(If it is true that the total number of the universe is 78 divided into three equal parts, of which any one is 26, and continuing for the threefold distinction that we have said, of which the first part is 56, which is indeed the number of main fourfold cards, doubling the quadruple septenary, the other part is the 21 Triumphs, which can be regarded as the septenary being multiplied by three; also one card alone dressed as a Fool; ...)
Ponzi:
The total number [of cards] is seventy eight, [p. 263] distinct in three equal parts, each of which is twenty six. And again [they can be divided] by the triple distinction we spoke of, the first of which obviously consists in the fifty six four-fold main cards, doubling a septenary square [56=2x7x4]; the second one are the twenty one trumps, which in the same way are a triple septenary; and similarly a single card personified by the character of the fool.
And Zorli:
(If it is true that the total number of cards in the deck is 78, dividing this number into three equal parts we get 26. Continuing with its three orders we have said, the first of which is 56 pieces, this number is actually the number of ordinary cards. But 56 is the double of four septenaries (4x7x2 = 56). The second part is of 21 triumphs, which is equivalent to three septenaries (3x7 = 21), and the third one is a card with the dress of the Fool,..)

Se è vero che il numero totale delle carte del mazzo è 78, dividendo questo numero in tre parti uguali otteniamo 26. Proseguendo su quei tre ordini che abbiamo detto, di cui il primo è di 56 pezzi, questo numero è di fatto il numero delle carte ordinarie. Ma 56 è il doppio di quattro settenari (4x7x2=56). La seconda parte è di 21 trionfi, numero che equivale a tre settenari (3x7=21); la terza è una carta sola con abito da folle, ...
Here the three accounts are substantially the same, except that Zorli has "this number is actually the number of ordinary cards", while Andrea has "which is indeed the number of main fourfold cards" and Ponzi " the first of which obviously consists in the fifty six four-fold main cards". Zorli has put in "ordinary" while the other two have "main", for the Latin "principalium". On the other hand, both Zorli and Vitali retain the language of "quaternity" and "septenary" dear to the Pythagoreans, whereas Ponzi dilutes it with "square", which makes no sense in the context. Here it seems to me that Andrea's translation is perfect.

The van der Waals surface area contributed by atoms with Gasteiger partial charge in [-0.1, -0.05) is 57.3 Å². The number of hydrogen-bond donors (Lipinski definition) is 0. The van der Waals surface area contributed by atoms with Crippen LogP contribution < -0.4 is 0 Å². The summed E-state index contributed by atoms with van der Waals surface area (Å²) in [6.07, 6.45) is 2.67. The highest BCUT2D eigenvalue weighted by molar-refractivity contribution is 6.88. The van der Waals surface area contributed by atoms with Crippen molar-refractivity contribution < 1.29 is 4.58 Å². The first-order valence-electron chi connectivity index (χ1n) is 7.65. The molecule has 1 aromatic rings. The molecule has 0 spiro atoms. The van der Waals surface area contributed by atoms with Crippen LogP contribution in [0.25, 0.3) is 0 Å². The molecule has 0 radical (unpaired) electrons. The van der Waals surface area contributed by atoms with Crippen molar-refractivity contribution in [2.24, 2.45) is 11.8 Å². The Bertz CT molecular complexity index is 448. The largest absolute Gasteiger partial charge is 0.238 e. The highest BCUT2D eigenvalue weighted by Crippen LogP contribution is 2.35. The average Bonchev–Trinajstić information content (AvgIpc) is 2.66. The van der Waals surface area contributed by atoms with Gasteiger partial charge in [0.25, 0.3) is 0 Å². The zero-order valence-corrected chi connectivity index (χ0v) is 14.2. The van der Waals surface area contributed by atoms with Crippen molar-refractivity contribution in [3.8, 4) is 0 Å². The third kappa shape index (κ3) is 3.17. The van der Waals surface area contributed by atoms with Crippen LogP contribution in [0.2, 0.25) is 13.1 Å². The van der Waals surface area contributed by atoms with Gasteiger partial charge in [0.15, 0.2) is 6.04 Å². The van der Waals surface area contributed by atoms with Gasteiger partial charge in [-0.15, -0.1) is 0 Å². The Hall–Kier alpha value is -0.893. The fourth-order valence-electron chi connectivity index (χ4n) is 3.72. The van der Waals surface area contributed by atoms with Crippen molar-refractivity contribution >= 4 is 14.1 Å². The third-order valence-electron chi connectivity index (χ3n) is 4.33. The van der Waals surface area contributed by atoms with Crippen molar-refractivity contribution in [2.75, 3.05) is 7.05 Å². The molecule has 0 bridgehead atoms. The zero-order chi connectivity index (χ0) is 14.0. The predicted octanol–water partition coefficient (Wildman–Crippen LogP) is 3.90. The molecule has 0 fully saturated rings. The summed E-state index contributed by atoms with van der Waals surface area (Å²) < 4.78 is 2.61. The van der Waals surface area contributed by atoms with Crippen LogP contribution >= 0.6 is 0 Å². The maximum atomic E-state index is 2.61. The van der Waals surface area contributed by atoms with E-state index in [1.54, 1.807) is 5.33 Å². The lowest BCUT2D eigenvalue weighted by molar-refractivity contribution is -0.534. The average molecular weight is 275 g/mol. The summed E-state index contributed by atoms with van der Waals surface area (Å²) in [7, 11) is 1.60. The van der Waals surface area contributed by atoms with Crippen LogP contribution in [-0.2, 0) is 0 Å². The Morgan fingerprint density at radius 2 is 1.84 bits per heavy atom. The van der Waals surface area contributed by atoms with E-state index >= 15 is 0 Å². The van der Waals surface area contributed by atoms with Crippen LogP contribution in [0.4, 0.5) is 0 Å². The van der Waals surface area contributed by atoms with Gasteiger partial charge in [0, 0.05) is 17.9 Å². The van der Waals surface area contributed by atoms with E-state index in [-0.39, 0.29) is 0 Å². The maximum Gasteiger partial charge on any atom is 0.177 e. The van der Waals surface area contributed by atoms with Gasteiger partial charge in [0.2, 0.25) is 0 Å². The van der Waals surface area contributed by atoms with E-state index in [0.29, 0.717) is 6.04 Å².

The point is that in Pythagorean theory the septenary is a mystical number of trial and redemption, i.e. winning at the end. D'Oncieu sees septenaries throughout the tarot deck, not only in its suits but also its triumphs.

The rest of the account deals with the playing of the game. D'Oncieu is dealing with the different roles played by ingenuity and chance for the competing players. The problem seems to be that in discarding three cards and taking the three remaining after each player gets 25, the dealer seems to have an unfair advantage. However if the dealership is rotated among the three, the advantage is shared. It is a way in which the game imitates life, where in fact both ingenuity and chance play a role, and some have more knowledge and opportunity than others in some ways, but not in others. These aspects are not particularly Pythagorean, although they certainly pertain to the mathematics of probability and in that way, governed by number, they could be seen as a new extension of number theory, arithmology, in which Cardano (1501-1576), who sometimes supported himself gambling (https://en.wikipedia.org/wiki/Gerolamo_Cardano), was a pioneer in his work on games (Liber de ludo aleae ("Book on Games of Chance"), written around 1564 but not published until 1663, according to Wikipedia).

To sum up this comparison of the three translations: Vitali's is very accurate about the Pythagorean language, but there are some questions about the ludic aspects. Ponzi has a tendency to downplay the Pythagorean language for the sake of making the ludic aspects, many derived from Zorli, clearer. Zorli manages to be more plausible for the ludic aspects than Vitali while retaining the Pythagorean language. There remain questions of interpretation in all three.